It’s time for a little update on the long-term aggregate housing valuation charts. (The emphasis is on the word "aggregate" — let’s just get it right out of the way these charts are based on a single home price measurement that encompasses the high end, the low end, and everything in between).
To sum it up, we’ve gone pretty much nowhere since the prior checkup on these numbers as of December 2008.
The home price-to-income ratio had dropped further in the early part of the year, but rising home prices and falling incomes have combined to nudge the ratio back up in recent months.
I should note here that because there are no local income figures available yet, 2009 San Diego incomes are estimated based on the change to nationwide incomes. Also, the past couple of months’ home prices are estimated based on changes to the size-adjusted median single family home price.
The price-to-rent ratio has also notched some gains during the spring/summer rally, but the increase here was not as large as that of the price-to-rent ratio because the BLS actually measured an increase in San Diego rents for the first half of 2009. I am skeptical of this result, but as you can see in the chart below it doesn’t make that much difference. Home price changes are the big movers on these charts, and as with the price-to-income ratio, the price-to-rent ratio ended up being very near what it was the last time we checked it in late 2008.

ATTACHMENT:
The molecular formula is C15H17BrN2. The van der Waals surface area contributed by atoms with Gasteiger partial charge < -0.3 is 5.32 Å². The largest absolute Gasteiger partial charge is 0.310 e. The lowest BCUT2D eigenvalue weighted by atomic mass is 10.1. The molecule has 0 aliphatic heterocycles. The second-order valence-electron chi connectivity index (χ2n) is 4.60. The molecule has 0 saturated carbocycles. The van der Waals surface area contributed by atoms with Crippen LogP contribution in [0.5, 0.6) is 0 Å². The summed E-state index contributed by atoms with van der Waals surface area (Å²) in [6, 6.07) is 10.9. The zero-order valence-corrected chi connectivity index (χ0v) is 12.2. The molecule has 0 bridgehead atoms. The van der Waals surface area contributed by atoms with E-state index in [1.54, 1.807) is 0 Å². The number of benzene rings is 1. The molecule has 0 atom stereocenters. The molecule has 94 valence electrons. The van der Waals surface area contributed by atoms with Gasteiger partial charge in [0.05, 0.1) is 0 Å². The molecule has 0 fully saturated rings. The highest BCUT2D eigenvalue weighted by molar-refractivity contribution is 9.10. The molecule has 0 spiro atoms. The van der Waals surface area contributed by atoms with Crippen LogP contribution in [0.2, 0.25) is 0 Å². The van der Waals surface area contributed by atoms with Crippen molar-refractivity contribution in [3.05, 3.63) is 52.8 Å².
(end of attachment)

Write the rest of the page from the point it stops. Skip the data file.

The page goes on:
The next two charts update the monthly payment-to-income and payment-to-rent ratios. Both are up off their early-2009 lows, of course, but not by much — and those were all-time lows:
Of course, the apparent "cheapness" of the payment-based indicators has more to do with ridiculously low mortgage rates than with purchase prices being cheap. Believing that the last two charts indicate that San Diego homes are sustainably undervalued requires believing that mortgage rates will stay at or near current levels. That is not a belief I share, to put it mildly.
The more important price-based valuation metrics show that, in aggregate, San Diego homes are neither overvalued nor undervalued based on their historical relationships with rents and incomes. This was the case as of the prior update on these numbers, so given that the numbers have barely budged it should be no surprise that the conclusion is the same this time around.